• "An act amounting to an election must be unequivocal[9]"

Consequences of affirmation

The Aggrieved party

[10] In the case of affirmation, the Aggrieved party effectively forfeits its right to terminate the contract and only retains the right to receive damages for the breach.

This was discussed in Foran v Wight, which dealt with anticipatory breaches:

  • In the case of an anticipatory breaches, even if the Aggrieved party affirms the breach, it will acquire the right to terminate again if the anticipatory breach becomes an actual breach.

The Non-performing party

[11] If the contract is affirmed, the Non-performing party is absolved (besides damages) and is now treated as a normal party (entitled to all usual rights). This means that it would be entitled to rely on subsequent events such as:

This is discussed in Bowes v Chaleyer:

  • The plaintiff then had a right of election: he could have concurred with the defendant in rescinding the contract, and bring an action for the breach; or he could have treated the notice as inoperative, and proceed with the contract. The plaintiff chose the latter course; and thereby he remained subject to all his own obligations under the contract, and the defendant remained in a position to take advantage of any failure of the plaintiff to do his part."[12][13]

In Foran v Wight, the court considered the consequences of affirmation:

"If the other party keeps the contract alive, he does so not only for his own benefit but also for the benefit of the party guilty of repudiation. The latter may, upon giving reasonable notice, withdraw his repudiation and complete the contract and, subject to a qualification with which I shall deal, the other party remains bound by the contract, enabling the repudiating party to take advantage of any breach by the other party or any supervening event which would discharge him from liability."[14]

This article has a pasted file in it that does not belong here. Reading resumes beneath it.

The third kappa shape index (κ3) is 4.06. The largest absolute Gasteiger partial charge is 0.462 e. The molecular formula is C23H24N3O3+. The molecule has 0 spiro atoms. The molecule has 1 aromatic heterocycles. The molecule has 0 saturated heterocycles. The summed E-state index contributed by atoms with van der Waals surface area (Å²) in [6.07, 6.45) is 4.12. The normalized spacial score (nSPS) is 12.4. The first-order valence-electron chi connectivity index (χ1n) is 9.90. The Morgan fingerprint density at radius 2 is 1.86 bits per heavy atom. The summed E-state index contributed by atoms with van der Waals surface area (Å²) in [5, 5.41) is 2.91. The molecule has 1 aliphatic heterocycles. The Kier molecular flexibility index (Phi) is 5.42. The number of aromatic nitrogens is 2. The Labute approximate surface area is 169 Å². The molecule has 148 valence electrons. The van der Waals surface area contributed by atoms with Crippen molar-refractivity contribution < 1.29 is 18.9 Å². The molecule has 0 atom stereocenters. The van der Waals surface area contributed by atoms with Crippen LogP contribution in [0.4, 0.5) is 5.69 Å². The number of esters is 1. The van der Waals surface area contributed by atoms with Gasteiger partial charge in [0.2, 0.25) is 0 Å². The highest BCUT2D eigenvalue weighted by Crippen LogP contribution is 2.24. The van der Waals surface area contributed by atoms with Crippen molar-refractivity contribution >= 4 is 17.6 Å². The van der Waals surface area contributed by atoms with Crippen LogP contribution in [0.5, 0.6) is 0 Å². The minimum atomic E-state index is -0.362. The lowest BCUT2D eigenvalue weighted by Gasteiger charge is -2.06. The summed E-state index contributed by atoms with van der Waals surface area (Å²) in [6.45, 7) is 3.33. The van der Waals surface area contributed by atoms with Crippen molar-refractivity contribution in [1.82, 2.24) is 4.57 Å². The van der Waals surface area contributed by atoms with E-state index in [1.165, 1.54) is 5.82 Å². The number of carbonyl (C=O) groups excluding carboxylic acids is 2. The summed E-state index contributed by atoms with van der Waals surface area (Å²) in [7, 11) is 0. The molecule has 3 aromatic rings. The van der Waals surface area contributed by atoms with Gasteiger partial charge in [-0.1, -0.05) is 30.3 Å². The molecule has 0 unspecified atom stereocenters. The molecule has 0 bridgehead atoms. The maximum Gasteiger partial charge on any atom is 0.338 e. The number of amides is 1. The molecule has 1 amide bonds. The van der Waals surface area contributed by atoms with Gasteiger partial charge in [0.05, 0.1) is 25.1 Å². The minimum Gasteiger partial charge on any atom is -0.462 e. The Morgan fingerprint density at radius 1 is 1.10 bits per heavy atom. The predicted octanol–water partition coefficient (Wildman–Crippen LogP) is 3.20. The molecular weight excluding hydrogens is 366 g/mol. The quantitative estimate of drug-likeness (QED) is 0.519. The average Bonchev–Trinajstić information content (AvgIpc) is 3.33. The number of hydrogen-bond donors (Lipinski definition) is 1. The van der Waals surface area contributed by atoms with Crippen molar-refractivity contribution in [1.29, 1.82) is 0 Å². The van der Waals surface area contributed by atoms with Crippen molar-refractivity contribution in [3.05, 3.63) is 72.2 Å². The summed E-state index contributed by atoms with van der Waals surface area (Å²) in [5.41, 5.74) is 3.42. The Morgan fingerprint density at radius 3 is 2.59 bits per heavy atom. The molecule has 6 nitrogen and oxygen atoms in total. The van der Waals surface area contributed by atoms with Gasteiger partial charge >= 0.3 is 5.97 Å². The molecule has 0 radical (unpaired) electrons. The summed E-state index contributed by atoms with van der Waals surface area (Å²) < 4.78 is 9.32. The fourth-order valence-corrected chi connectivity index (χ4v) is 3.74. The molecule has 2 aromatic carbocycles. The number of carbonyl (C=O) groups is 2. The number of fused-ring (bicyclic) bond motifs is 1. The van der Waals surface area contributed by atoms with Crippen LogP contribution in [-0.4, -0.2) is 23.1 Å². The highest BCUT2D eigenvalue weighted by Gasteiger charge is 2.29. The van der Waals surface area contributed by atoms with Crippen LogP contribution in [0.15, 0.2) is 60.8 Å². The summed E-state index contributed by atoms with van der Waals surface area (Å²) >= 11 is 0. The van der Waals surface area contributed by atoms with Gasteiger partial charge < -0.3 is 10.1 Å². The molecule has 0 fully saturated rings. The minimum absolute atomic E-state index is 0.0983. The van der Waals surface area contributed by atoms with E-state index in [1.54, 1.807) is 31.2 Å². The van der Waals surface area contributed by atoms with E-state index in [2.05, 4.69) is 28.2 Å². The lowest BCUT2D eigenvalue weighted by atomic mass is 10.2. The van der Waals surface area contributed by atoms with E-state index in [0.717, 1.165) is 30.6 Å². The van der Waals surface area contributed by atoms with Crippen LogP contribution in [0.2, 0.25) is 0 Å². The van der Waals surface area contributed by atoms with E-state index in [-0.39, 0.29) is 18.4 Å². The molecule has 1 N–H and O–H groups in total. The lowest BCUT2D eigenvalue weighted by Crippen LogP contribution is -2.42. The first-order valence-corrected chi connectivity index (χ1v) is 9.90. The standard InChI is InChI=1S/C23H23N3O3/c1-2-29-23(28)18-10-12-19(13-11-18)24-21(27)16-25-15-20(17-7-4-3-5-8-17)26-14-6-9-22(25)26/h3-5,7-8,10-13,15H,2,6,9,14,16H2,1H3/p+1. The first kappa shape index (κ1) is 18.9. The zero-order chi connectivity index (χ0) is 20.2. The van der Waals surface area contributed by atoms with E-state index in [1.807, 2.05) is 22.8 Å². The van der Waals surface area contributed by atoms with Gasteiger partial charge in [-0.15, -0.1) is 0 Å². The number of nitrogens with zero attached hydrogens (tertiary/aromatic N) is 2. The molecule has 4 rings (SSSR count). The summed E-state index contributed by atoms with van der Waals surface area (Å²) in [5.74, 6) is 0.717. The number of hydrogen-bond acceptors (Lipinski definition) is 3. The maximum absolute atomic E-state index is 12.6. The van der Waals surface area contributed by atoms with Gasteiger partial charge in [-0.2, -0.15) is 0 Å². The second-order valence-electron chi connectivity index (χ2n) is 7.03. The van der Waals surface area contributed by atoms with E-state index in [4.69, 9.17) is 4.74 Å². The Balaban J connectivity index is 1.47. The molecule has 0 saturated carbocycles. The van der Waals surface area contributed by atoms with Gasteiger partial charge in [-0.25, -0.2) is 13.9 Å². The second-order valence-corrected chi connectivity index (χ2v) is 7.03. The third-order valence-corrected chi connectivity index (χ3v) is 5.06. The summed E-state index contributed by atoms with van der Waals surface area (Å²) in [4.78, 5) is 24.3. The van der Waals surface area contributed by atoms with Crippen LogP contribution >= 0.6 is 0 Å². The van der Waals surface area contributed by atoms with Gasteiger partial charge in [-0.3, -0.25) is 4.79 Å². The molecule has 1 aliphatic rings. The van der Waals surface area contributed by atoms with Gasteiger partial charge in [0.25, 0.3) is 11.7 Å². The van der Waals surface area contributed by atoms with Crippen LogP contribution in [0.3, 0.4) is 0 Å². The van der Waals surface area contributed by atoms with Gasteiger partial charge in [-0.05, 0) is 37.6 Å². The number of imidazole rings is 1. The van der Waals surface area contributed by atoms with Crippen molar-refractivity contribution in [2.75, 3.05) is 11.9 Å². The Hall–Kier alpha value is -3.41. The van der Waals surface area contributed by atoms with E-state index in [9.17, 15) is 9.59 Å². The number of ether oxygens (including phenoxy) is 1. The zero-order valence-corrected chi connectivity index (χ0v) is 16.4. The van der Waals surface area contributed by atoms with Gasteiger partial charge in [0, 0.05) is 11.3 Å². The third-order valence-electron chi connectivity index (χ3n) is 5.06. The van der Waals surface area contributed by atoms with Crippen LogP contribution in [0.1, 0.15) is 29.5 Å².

Consequences of termination

[15] When an Aggrieved party elects to terminate the contract, the contract is at an end and both parties are discharged from performing any future obligations. However, previous rights (accrued rights) are still recoverable. This means that anything already owing to the either party can still be recovered, for example:

  • Payment for performances already rendered.
  • Damages for previous breaches.

References

Casebook refers to Paterson, Robertson & Duke, Contract: Cases and Materials (Lawbook Co, 11th ed, 2009).

Textbook refers to Paterson, Robertson & Duke, Principles of Contract Law (Lawbook Co, 3rd ed, 2009).

ACL refers to the Australian Consumer Law.

  1. Immer (No 145) v Uniting Church in Australia Property Trust (NSW) (1992) 182 CLR 26, 30
  2. Tropical Traders v Goonan (1964) 111 CLR 41
  3. Tropical Traders v Goonan (1964) 111 CLR 41
  4. Foran v Wight (1989) 168 CLR 385; Bowes v Chaleyer (1923) 32 CLR 159, 190
  5. Foran v Wight
  6. Casebook, pp. 573 [24.05]; 591 [25.50]
  7. (1964) 111 CLR 41, 55
  8. (1992) 182 CLR 26, 30
  9. (1992) 182 CLR 26, 30
  10. Casebook, p. 573 [24.05]
  11. Casebook, p. 573 [24.15]
  12. (1923) 32 CLR 159, 190
  13. (1923) 32 CLR 159, 190
  14. (1989) 168 CLR 385, 441-2
  15. Casebook, pp. 576-7 [24.30-24.35]